Sharett expounded 'the other approach'
The lecture reproduced-here, setting out an "alternative approach" to the Arab problem, was delivered by the late Moshe Sharett at Beit Berl, the Labor movement's' study centre, about a year after the Sinai Campaign, in November 1957.
The contents of the lecture have only now been made public, in the first issue of "Ot", the new quarterly published by the Alignment. Mr. Sharett here declares that we should have understood better the profound shock and confusion in the Arab world following the establishment of Israel, and that we should have pursued peace by creating a climate of "mutual advantage", rather than seek to demonstrate our strength in reprisal actions.
Mr. Sharett had resigned from office several months before the Sinai Campaign in
The first section of the lecture has been condensed owing to its length, and the second is given in full.
Mr. Sharett opens his lecture by saying that he would speak about the problem of the relationship between Israel and the Arab world, which he calls "the problem" The problem was as old as the return to Zion itself, and it could not be claimed that the Zionist Movement itself had not given it due thought. The people themselves, the new settlers, had long failed to understand its gravity, and he was not sure they had understood it even now. He did not wish to blame anyone, but just as this situation had causes, so it had consequences.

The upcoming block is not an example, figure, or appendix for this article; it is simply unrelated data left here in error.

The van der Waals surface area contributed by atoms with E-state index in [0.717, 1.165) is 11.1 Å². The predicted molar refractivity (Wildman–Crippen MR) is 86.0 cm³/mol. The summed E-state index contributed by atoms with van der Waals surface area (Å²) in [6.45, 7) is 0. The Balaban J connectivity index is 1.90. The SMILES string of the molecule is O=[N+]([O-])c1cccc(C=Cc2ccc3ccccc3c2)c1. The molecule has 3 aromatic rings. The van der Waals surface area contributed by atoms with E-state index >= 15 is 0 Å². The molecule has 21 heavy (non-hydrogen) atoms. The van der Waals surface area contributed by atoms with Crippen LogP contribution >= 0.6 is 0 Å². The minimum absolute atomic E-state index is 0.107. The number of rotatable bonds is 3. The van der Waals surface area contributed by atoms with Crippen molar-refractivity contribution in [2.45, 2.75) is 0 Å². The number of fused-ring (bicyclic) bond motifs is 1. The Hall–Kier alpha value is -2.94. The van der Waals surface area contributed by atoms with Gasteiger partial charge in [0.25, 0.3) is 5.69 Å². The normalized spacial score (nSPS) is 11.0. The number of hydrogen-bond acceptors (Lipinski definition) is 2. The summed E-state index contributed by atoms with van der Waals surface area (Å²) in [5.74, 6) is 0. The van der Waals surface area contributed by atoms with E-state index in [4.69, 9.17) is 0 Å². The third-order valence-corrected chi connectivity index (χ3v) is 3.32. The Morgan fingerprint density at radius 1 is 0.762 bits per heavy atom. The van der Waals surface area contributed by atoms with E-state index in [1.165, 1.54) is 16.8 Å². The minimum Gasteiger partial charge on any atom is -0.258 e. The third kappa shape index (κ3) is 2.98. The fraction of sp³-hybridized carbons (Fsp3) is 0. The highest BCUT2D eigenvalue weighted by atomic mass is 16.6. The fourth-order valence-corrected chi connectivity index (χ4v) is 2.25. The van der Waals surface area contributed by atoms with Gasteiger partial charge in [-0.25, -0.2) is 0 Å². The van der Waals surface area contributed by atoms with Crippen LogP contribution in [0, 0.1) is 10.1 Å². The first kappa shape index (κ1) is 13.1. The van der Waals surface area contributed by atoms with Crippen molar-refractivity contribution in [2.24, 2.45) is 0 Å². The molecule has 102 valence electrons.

The movement had attempted to grapple with the question, and often courageously, but it had failed, he thought, to enter sufficiently into the psychological aspects of the matter. "We were so filled with the sense of the historical justice of our claim that we did not consider how this justice looked from the other side."... Nor did we realize the depth of national consciousness in the Arab world."
We said the Arab world was great and wide; it had many tens of millions of inhabitants; many hundreds of thousands of square miles of territory - it would make no difference to the Arab world as a whole if this small section of ours, one corner, were to lose its Arab character and acquire a totally Jewish character." But he answers that the question was not altogether applicable. Would one have asked
Economics and nationalism